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Study Identifies Challenges in Virginia’s Psychiatric Hospitals

As lawmakers work to improve Virginia’s mental health system, they have more evidence of what needs to change.

This week the state’s watchdog agency released a report on Virginia’s psychiatric hospitals that included major concerns and recommendations for the General Assembly.

The Joint Legislative Audit and Review Commission (JLARC) acknowledged that state lawmakers and the Youngkin administration have been working to address deficiencies in the mental health system. And during two meetings with legislators this week, the agency’s director praised the employees of Virginia’s psychiatric hospitals.

“It was apparent to JLARC staff they are some of the most dedicated public servants in the Commonwealth and they are to be commended for their hard work and their dedication in what is often a very challenging work environment,” Hal Greer told lawmakers.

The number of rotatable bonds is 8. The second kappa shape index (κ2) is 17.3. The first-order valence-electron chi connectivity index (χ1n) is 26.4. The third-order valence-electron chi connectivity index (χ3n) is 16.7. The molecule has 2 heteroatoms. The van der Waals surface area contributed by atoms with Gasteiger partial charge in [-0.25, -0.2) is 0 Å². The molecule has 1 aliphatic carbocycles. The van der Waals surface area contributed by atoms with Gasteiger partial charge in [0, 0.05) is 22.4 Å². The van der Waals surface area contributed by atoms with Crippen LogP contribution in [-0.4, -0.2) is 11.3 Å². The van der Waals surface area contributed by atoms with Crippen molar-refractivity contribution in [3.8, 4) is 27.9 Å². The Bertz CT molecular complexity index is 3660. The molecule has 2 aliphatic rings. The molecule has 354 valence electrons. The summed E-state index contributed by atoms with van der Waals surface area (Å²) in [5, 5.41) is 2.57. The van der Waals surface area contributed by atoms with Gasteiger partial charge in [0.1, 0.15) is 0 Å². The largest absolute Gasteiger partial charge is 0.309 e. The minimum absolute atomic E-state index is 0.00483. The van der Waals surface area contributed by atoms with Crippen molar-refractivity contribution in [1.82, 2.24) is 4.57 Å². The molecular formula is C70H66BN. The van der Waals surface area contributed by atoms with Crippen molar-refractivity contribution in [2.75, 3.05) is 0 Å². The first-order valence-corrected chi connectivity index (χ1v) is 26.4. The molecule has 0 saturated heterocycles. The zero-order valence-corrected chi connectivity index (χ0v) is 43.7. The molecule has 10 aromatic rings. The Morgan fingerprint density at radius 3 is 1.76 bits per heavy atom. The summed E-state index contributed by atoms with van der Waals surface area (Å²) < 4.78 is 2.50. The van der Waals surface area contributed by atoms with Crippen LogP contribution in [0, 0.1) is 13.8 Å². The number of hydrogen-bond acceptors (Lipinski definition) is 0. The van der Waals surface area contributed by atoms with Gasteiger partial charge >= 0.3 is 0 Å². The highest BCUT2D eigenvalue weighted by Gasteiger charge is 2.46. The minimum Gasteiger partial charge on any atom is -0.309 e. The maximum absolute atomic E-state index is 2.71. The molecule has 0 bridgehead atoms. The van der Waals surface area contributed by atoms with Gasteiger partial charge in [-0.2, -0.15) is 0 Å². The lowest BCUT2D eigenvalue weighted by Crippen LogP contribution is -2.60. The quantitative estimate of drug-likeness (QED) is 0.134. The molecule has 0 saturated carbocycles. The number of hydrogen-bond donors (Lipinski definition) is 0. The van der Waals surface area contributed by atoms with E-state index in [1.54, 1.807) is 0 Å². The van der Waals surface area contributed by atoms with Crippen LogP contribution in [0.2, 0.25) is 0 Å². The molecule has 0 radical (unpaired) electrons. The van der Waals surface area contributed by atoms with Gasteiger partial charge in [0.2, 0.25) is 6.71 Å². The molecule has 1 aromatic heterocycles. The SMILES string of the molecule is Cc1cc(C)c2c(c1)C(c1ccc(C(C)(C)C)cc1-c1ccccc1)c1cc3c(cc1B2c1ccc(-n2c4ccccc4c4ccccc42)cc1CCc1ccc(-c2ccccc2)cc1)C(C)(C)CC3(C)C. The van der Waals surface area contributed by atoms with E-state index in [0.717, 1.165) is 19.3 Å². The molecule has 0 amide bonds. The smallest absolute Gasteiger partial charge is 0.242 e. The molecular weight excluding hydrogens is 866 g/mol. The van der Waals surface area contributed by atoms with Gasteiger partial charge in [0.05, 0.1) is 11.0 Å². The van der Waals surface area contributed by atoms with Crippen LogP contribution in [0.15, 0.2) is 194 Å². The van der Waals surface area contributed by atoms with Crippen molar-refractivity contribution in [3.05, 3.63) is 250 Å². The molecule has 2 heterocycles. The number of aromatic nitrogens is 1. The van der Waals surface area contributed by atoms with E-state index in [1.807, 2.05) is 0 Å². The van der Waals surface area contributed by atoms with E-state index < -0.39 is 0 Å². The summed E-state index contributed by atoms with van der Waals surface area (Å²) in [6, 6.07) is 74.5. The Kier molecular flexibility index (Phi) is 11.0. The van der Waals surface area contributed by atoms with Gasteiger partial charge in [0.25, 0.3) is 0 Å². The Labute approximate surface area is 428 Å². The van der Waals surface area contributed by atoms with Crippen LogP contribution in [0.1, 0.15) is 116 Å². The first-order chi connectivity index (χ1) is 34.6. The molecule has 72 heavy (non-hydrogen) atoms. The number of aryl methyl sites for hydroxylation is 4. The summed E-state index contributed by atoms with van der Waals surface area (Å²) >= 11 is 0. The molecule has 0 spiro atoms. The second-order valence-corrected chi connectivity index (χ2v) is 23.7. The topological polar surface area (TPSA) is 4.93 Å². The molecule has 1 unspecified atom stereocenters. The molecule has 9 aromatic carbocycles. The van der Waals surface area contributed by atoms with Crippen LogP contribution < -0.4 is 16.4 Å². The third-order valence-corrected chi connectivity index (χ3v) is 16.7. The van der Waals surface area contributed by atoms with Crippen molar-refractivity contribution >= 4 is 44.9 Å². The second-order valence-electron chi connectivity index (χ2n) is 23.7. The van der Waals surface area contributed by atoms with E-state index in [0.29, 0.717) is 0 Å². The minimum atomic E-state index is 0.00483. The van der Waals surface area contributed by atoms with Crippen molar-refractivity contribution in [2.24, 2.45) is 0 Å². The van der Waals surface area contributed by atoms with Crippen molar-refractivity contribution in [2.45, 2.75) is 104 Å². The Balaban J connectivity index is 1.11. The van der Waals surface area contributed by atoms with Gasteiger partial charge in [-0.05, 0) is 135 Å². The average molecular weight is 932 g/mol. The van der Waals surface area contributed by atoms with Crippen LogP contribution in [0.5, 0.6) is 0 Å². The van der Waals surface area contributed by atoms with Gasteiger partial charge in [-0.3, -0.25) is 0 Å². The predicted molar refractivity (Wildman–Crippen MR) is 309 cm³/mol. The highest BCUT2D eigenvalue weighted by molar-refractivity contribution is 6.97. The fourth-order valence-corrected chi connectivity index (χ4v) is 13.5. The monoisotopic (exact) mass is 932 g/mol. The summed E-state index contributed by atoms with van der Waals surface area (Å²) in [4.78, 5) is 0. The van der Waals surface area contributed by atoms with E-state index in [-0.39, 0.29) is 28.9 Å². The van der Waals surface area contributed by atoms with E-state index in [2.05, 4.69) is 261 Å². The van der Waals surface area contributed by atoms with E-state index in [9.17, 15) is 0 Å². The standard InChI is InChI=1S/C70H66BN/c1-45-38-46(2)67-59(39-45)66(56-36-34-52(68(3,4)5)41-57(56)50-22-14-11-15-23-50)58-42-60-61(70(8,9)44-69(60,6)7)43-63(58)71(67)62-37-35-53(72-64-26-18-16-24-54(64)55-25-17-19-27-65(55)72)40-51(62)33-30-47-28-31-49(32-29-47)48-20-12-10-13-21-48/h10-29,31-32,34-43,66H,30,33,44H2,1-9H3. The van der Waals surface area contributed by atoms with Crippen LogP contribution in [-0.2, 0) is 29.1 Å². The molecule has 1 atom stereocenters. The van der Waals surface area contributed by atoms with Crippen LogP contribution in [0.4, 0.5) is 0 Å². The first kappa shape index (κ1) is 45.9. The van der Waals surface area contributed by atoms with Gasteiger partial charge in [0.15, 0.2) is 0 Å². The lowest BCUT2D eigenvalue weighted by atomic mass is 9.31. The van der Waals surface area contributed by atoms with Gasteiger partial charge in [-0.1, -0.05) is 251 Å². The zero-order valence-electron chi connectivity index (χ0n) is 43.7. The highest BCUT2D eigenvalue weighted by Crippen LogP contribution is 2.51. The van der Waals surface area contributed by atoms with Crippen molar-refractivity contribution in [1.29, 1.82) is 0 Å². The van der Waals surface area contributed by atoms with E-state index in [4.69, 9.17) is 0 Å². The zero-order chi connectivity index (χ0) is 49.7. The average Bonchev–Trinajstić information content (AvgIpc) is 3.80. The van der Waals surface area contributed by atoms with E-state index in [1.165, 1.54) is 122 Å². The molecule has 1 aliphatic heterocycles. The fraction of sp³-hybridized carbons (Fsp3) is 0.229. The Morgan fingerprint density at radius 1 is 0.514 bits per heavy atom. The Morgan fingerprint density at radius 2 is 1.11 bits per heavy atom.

But he also described numerous challenges in the state’s nine psychiatric hospitals. The report found that all of the facilities were operating at higher occupancy levels than recommended to maintain a safe environment.

A continuing challenge, the study found, is recruiting and retaining staff members who are willing to work in an unpredictable environment. And the study found that private hospitals could be doing more to care for individuals with temporary detention orders.

“Our staff was able to conduct a full analysis of the data on the number of beds available and staff at these facilities, and have concluded that most of these providers have unused staff capacity and could be accepting considerable more civil patients and thus doing much more to relieve the census pressures on the state hospitals.” Greer said.

JLARC said the state should consider implementing policies that would encourage or require private hospitals to accept temporary detention orders if they have the ability to do it safely.

Thursday afternoon, Gov. Glenn Youngkin proposed $500 million in new funding for the full range of mental health services. That figure includes more than $50 million to stabilize the workforce, including salary increases for employees in the state hospitals.

Source: WDBJ 7